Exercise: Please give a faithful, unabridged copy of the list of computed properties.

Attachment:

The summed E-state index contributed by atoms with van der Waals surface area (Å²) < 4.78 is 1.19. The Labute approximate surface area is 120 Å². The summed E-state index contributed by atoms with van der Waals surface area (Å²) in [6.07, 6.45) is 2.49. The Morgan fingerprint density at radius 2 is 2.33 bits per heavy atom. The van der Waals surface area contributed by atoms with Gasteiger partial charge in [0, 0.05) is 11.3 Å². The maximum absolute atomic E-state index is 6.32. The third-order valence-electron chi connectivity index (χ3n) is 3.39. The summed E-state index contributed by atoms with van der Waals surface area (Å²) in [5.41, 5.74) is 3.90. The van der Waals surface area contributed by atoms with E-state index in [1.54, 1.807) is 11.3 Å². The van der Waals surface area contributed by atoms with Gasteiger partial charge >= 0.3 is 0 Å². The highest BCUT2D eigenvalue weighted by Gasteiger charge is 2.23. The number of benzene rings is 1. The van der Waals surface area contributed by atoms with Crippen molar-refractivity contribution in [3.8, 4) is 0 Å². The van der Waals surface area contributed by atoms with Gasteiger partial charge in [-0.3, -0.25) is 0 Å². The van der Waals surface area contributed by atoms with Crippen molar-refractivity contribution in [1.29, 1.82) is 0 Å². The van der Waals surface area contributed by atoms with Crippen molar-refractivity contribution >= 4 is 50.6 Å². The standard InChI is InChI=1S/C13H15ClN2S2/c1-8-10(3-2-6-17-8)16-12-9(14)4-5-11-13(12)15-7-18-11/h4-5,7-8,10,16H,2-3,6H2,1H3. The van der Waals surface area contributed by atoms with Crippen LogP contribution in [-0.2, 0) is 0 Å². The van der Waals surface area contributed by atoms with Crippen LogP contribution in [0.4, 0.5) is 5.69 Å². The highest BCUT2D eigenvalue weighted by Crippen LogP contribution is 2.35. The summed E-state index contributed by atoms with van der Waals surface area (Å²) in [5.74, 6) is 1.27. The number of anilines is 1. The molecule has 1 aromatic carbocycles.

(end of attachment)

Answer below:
The summed E-state index contributed by atoms with van der Waals surface area (Å²) < 4.78 is 1.19. The Labute approximate surface area is 120 Å². The summed E-state index contributed by atoms with van der Waals surface area (Å²) in [6.07, 6.45) is 2.49. The Morgan fingerprint density at radius 2 is 2.33 bits per heavy atom. The van der Waals surface area contributed by atoms with Gasteiger partial charge in [0, 0.05) is 11.3 Å². The maximum absolute atomic E-state index is 6.32. The third-order valence-electron chi connectivity index (χ3n) is 3.39. The summed E-state index contributed by atoms with van der Waals surface area (Å²) in [5.41, 5.74) is 3.90. The van der Waals surface area contributed by atoms with E-state index in [1.54, 1.807) is 11.3 Å². The van der Waals surface area contributed by atoms with Gasteiger partial charge >= 0.3 is 0 Å². The highest BCUT2D eigenvalue weighted by Gasteiger charge is 2.23. The number of benzene rings is 1. The van der Waals surface area contributed by atoms with Crippen molar-refractivity contribution in [3.8, 4) is 0 Å². The van der Waals surface area contributed by atoms with Gasteiger partial charge in [-0.3, -0.25) is 0 Å². The van der Waals surface area contributed by atoms with Crippen molar-refractivity contribution in [1.29, 1.82) is 0 Å². The van der Waals surface area contributed by atoms with Crippen molar-refractivity contribution >= 4 is 50.6 Å². The standard InChI is InChI=1S/C13H15ClN2S2/c1-8-10(3-2-6-17-8)16-12-9(14)4-5-11-13(12)15-7-18-11/h4-5,7-8,10,16H,2-3,6H2,1H3. The van der Waals surface area contributed by atoms with Crippen LogP contribution in [-0.2, 0) is 0 Å². The van der Waals surface area contributed by atoms with Crippen LogP contribution in [0.4, 0.5) is 5.69 Å². The highest BCUT2D eigenvalue weighted by Crippen LogP contribution is 2.35. The summed E-state index contributed by atoms with van der Waals surface area (Å²) in [5.74, 6) is 1.27. The number of anilines is 1. The molecule has 1 aromatic carbocycles.